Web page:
An Overview Of Our Employment Law Practice
Hennig, Ruiz & Singh, located in Los Angeles and representing workers throughout California, is proud to focus our practice almost exclusively on employment law. Backed by decades of experience, we have earned a reputation as the law firm workers can trust when their rights and dignity are on the line.
We are your complete, full-service employment law firm, with a proud record of success across a full range of practice areas involving employment rights in California.
Employment discrimination takes a variety of forms, but generally involves employees being subjected to negative treatment in the workplace because of their membership in a protected class. This treatment ranges from disciplinary action and negative performance reviews to denial of training, denial of promotions, denial of raises and termination. Learn more at our Discrimination FAQ page.
Our experienced lawyers protect the rights of workers who have faced violations of their workplace rights such as:
- Age harassment and discrimination: The law protects people over the age of 40, and makes many types of negative treatment of that person because of their age unlawful.
- Discrimination based on a disability: Disability in California encompasses a broader spectrum of medical conditions than we traditionally think of when we think of disabilities. Under California law, a disability includes any medical condition that impairs a major life activity, including the ability of an employee to work.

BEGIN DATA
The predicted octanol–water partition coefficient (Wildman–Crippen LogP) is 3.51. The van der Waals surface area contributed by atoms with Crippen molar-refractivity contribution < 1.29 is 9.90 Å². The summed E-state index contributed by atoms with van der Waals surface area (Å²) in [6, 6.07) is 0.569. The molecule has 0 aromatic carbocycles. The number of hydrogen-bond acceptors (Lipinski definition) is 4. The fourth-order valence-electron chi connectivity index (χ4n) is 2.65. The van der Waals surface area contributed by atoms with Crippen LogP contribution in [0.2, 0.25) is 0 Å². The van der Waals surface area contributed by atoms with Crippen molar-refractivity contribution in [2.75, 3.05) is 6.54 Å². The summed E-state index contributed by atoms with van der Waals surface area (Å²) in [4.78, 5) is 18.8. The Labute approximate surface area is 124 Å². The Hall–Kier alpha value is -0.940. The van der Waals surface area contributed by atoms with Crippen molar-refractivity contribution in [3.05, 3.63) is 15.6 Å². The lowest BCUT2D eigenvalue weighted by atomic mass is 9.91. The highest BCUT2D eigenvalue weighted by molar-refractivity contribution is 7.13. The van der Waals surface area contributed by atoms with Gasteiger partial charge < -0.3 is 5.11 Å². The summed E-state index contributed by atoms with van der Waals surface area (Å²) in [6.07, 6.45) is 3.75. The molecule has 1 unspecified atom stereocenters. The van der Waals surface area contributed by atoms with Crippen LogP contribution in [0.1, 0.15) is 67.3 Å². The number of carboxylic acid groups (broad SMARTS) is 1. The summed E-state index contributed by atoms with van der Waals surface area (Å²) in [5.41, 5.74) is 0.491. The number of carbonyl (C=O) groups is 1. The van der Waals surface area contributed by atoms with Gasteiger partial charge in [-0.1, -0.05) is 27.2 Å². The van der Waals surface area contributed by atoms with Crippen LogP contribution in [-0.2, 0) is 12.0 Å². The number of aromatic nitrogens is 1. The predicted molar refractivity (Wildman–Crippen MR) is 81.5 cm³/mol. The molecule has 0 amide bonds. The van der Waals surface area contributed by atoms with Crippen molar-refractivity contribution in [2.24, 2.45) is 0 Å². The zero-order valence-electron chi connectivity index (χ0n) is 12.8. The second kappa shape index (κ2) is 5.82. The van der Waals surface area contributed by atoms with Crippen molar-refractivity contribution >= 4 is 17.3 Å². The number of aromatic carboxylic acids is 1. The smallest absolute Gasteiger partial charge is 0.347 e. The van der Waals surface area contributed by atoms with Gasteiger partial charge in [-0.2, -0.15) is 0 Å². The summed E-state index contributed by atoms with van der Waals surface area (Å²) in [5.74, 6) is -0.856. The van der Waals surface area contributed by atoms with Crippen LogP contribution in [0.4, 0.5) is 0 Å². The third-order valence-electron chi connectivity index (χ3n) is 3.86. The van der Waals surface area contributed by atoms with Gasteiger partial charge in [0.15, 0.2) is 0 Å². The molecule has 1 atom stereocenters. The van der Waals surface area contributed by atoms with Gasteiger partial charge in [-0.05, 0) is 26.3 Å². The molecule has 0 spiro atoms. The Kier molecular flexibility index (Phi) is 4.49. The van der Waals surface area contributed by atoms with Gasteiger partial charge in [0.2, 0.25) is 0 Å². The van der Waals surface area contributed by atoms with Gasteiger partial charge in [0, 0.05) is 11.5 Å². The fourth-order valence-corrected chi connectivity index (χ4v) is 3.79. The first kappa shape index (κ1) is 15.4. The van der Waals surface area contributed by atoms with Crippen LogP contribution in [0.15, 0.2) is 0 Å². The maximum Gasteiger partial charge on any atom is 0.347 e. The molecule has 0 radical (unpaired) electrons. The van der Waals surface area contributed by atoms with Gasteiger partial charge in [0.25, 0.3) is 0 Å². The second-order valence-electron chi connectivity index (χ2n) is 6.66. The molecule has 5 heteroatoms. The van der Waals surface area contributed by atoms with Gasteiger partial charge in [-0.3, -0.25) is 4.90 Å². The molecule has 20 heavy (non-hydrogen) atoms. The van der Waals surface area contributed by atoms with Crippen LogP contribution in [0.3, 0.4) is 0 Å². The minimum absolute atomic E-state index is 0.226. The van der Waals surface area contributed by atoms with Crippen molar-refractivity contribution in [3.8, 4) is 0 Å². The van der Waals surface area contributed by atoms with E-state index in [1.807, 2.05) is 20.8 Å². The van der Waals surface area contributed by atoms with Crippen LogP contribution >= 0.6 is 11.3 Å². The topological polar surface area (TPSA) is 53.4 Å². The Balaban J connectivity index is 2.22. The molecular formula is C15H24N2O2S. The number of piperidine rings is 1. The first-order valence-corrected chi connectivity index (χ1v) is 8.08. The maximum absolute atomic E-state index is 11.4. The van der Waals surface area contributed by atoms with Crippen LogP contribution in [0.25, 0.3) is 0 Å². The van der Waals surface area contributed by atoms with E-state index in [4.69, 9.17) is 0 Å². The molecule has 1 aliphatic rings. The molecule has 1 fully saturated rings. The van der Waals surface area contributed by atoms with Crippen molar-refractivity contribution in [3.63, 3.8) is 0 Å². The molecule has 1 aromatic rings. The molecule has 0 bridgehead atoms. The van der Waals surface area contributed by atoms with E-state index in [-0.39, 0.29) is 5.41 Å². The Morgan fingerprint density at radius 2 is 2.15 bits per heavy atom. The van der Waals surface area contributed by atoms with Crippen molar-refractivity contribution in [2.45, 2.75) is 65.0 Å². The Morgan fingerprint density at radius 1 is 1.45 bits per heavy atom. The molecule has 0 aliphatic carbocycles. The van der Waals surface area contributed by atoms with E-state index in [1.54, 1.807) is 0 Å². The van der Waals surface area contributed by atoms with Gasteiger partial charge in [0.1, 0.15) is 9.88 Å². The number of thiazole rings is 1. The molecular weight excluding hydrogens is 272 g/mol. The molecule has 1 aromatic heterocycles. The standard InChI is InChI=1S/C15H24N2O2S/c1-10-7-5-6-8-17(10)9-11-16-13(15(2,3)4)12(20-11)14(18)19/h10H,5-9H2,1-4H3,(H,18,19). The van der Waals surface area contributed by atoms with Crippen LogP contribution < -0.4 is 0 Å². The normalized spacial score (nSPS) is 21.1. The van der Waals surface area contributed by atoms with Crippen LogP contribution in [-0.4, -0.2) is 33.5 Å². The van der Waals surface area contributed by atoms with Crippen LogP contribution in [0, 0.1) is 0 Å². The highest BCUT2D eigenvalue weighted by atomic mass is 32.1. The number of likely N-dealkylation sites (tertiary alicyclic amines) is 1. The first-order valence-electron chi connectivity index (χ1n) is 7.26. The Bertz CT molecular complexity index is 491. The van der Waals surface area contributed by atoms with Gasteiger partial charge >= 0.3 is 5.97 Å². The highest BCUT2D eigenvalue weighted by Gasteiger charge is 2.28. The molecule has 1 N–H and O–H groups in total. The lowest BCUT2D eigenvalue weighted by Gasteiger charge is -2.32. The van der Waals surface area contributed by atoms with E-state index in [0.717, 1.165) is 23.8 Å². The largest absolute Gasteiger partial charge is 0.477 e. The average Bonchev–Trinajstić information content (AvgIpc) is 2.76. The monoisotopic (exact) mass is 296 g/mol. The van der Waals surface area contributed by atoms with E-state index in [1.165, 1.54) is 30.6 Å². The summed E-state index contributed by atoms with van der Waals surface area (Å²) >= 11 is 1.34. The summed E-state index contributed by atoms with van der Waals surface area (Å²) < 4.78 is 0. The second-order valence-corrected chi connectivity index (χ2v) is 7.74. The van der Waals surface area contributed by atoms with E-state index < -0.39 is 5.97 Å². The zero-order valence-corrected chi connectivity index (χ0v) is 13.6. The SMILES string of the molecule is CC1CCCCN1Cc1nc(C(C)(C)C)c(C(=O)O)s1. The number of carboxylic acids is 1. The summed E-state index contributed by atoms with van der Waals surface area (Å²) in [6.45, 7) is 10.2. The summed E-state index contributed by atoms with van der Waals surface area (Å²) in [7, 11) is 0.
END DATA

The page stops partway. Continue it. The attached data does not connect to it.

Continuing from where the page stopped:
- Gender discrimination and sexual harassment: A person’s sex or gender is simply a person’s gender identity or orientation (man, woman or transgender) or biological sex (male, female, transgender or intersex). The attorneys in our firm have handled dozens of cases involving sex and gender harassment and discrimination, including sexual orientation. Learn more at our Sexual Harassment FAQ page.
- Discrimination and harassment based on sexual orientation: A person’s sexual orientation (heterosexual, bisexual, homosexual, asexual, etc.) is protected under California law. Our firm is particularly committed to protecting the rights of LGBT employees and ensuring that they are able to work in an environment where their sexual orientation is a nonissue.
- Discrimination or harassment due to pregnancy: Federal laws along with similar state laws of California prohibit both private and government employers from engaging in pregnancy-related discrimination in regards to the hiring, compensation, promotion or termination of employees. California laws are among the most generous in the entire nation, allowing pregnant employees to “take leave for a reasonable period of time, not to exceed four months” after the birth of the child.
- Family or medical leave: Both state and federal laws protect an employee’s ability to take leave to recover from a serious health condition or to care for a family member who has a serious health condition. Employers above a certain size are generally required to allow employees to take up to 12 weeks of leave for these purposes.